Weeds cover naked soil, an important ecological
role. You can eliminate weeds by simply depriving them of a reason to be
by eliminating naked soil. If you can see naked soil in your garden,
you are inviting weeds. Newspaper mulches have been mentioned.
They work but let me suggest three better approaches: mulch, mulch and
more mulch. Mulch everywhere, always. Consider naked soil, not
weeds, the enemy. Mulching with organic materials like pulled weeds, grass
clippings, garden debris, coffee grounds, spent grain, etc is also a way of
composting in place so you are preventing weeds, saving water (mulching can
cut back water use by 75%), feeding soil, and creating pathogen and
After planting, when your intended garden
plants demonstrate that they have established roots by putting out true leaves,
you can put down a layer of mulch around them. Add a layer weekly and weed
seeds (always present) can't germinate. You have literally smothered
them. Every time you add a mulch layer it helps the layers underneath
decompose. By the time your tomatoes or cabbages need to start heavy
feeding your mulches have added new energy-supplying humus.
If the above approach seems counter-intuitive, pick
up one of Ruth Stout's books (it doesn't matter which one; they are all about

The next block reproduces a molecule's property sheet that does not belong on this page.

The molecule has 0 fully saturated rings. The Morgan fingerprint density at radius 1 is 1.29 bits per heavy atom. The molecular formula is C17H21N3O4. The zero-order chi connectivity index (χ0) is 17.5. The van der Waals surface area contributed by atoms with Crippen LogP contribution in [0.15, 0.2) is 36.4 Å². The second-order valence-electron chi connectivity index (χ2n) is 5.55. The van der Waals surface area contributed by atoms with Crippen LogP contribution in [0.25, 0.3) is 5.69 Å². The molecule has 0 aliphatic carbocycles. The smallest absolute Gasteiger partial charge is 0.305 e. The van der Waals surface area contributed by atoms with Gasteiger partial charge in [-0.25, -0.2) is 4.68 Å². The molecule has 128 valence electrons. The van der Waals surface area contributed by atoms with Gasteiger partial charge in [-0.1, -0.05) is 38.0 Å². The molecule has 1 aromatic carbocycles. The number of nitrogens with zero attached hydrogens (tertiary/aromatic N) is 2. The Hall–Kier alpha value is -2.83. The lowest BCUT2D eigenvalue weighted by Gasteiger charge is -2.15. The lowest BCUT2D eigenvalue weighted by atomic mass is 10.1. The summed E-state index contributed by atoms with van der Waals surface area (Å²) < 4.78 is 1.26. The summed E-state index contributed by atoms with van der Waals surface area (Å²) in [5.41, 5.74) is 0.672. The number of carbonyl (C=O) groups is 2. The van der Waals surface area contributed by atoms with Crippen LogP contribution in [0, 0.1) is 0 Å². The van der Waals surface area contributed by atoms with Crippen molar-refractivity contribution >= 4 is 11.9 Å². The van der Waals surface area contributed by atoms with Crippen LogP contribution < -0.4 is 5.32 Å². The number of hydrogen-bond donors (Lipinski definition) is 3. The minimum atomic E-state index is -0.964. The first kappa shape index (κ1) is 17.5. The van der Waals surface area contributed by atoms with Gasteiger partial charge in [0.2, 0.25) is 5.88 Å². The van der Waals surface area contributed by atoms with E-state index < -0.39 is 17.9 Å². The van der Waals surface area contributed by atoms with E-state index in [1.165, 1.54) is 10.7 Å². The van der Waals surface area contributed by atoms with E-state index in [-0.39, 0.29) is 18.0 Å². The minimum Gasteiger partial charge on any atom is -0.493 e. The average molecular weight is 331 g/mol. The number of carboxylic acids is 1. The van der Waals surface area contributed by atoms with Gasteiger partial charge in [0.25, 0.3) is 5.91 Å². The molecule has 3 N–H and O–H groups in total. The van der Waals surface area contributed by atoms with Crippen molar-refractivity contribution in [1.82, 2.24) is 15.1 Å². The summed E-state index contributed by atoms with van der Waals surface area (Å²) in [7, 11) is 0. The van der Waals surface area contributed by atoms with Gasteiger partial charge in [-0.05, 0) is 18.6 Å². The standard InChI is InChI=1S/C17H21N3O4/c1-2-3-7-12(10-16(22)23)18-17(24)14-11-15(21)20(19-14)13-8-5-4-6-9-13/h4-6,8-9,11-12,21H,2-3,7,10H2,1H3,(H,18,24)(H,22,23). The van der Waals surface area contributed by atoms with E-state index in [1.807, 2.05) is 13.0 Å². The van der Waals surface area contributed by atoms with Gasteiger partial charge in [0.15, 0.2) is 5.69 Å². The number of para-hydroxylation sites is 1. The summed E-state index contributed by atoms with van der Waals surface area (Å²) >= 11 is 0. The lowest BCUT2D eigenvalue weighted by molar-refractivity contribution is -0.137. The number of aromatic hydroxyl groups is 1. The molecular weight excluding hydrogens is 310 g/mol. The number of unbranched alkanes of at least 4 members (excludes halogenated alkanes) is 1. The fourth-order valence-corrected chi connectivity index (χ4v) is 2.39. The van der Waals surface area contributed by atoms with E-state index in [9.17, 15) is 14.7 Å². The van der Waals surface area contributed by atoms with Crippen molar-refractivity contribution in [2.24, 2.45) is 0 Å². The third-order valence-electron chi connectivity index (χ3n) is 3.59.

the same thing). She was a big advocate of straw mulches for weed control,
water retention and feeding soil.
Mulching is a simple, effective approach to a
weedless garden. Don't forget to lay your weeds back down after pulling
them. They've robbed nutrients in your soil which is best returned. Don't
worry about weed seeds; we aren't going to give them a chance to
germinate. Weeds be gone...poof!
This year, because of the abnormal amount of
rainfall we are experiencing, we seem to have an abundance
of misplaced plants, a.k.a. weeds in our
Before spring planting next year, I am determined
to resolve this issue.
Our garden has about 2000' ft of planted
Here are some of my options:
A -- Use newspaper (sections).
cost. Promotes recycling in the garden.
Can be tilled in after season.
Con: Very labor
B-- Use commercial grade (25 year)
Easy to roll out, can be used year after year.
C-- Rolled heavy duty brown wrapping
Pro: Easy to
roll out, can be tilled in after season.
determined cost yet.
I will not use:
Broken up cardboard boxes.
Pro: Easy to
Con: Too labor extensive to
prepare and install.
sure if it will degrade enough to till in after season.
Plastic in any form.
Option B can accomplished via donations to purchase
If I go with Option A, I will have volunteers paper
tape each section together prior
to Plant Day (this is the option I am leaning
By properly laying down this weed barrier and leaf
mulch, I can eliminate many
hours required to remove the weeds within the rows.
Our volunteers love to harvest, but
weeding is not at the top of the list of enjoyable
tasks. Such is gardening.
Actually, most of our volunteers do not own a hoe
or know how to use one.
When I first moved to Huntsville, Alabama, within
the first week, I witnessed two
While checking out at a 7-11. a guy with pocket
protector actually pulled out
a slide rule to calculate his
A few days later, I noticed the neighborhood
news delivery kid was throwing newspapers from
the passenger seat of a Corvette driven by his
I thought, what planet did I land on?
Thanks for any input to the weed barrier
Jim Call, CASA Community Garden Volunteer